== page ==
Got to spend most of yesterday driving on dirt "roads" outside Gulu. We even got to breakdown in the middle of nowhere and contemplate a night in the bush, fortunately enough water drained out of the car for it to start and, mostly, run again. Cool adventure right? Well...
On our way back we saw a lady pushing a bike with about 80lbs of sweet-potatoes on the seat and a baby strapped to her back. This wasn't all that unusual a sight, but the pastor who was driving saw something in her eyes and thought something was off. She wasn't asking for help, but she wasn't saying no to it either. After figuring out how to get her, her bike, and her bag into what was left of the truck we started driving. An hour and about 25 miles later we dropped her off in her town... the one she was pushing her bike to at 3:30 in the afternoon. Think about that for a second.
After talking to her we found out that her husband had left her for a younger wife (not uncommon out here), the kid that was strapped to her back was still nursing and struggling with malaria (a.k.a. some kind of fever sickness), and the place where she could do some farming (for food and cash) was 30+ miles from where her, her kids, and her mom lived.
What she needed as much as a ride was a sling to keep her balls from dragging in the dirt. Thanks to her, I am shamefully aware that I have never done anything tough in the entirety of my life.
Later that night, after getting back to my comfy guest house, I started to question the necessity of the trip we had taken. I mean it took almost the whole day, almost broke the car, exhausted everyone involved, and cost about $70 in gas (yup it's that expensive out here). The thing is, I also remembered the lady, who is tougher than I will ever be, and how we were able to save her and her baby 25 miles of nastiness and at least one night in the bush. Thinking of her made me think that this whole trip up to Gulu will is more than worth it, even if the only thing that comes out of it is some dust in my lungs and knowing that for a few moments we were able to give a tired woman a rest from the normalcy of her life.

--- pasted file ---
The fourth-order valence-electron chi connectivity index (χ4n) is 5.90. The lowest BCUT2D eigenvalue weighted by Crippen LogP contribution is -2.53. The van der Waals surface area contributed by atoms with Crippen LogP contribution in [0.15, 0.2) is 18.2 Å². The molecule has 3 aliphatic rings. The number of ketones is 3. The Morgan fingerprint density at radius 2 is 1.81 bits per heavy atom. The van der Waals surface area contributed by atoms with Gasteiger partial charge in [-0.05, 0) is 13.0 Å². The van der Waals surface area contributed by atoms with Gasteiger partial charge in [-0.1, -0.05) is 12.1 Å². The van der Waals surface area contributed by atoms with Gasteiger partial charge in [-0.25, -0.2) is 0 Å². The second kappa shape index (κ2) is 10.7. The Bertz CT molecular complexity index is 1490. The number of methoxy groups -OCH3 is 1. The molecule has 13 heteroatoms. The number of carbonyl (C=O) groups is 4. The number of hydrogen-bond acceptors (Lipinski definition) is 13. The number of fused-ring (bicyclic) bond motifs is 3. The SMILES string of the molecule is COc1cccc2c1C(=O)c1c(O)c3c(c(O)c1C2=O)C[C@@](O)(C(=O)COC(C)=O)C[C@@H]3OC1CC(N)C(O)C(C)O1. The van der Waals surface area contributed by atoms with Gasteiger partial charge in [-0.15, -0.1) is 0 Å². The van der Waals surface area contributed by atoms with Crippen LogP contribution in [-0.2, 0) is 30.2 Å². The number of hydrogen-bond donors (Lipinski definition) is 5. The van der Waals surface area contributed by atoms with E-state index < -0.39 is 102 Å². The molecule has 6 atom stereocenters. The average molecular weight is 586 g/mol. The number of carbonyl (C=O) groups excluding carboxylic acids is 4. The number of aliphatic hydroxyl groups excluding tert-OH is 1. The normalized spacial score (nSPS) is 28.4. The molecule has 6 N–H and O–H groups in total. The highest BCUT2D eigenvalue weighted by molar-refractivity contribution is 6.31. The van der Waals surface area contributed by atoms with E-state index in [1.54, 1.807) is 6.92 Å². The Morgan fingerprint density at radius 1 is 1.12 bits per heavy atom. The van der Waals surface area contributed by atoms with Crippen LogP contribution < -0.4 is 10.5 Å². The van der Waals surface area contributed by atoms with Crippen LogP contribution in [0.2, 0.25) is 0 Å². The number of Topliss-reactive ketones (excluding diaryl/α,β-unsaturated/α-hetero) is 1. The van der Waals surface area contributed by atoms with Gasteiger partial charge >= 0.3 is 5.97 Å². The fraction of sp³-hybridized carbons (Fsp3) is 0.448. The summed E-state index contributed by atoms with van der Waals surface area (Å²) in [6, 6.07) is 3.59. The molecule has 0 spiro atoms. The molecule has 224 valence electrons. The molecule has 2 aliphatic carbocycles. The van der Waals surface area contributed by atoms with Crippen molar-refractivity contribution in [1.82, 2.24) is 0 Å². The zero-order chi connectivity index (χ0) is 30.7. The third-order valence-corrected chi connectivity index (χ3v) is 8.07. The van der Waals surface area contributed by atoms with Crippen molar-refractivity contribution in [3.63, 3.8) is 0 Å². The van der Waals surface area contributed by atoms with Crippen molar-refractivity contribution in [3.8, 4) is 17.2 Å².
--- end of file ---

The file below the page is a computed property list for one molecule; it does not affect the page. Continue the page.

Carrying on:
I'm not sharing this to say "Hey look at me, I helped someone." The truth is I'm kinda embarrassed that I didn't do more and that we almost drove past her, just like we drove past everyone else. I refuse to think too long about that one; I'd be a mess if I ever did.
On another note: I preached a couple of times this morning about worship and how the story of the prostitute anointing Jesus in Luke 7 is so amazing. I found out later that the church is full of ex-prostitutes who followed the solders over from Congo. I get the feeling that that story is a lot bigger than me. I might get around to thinking about that one.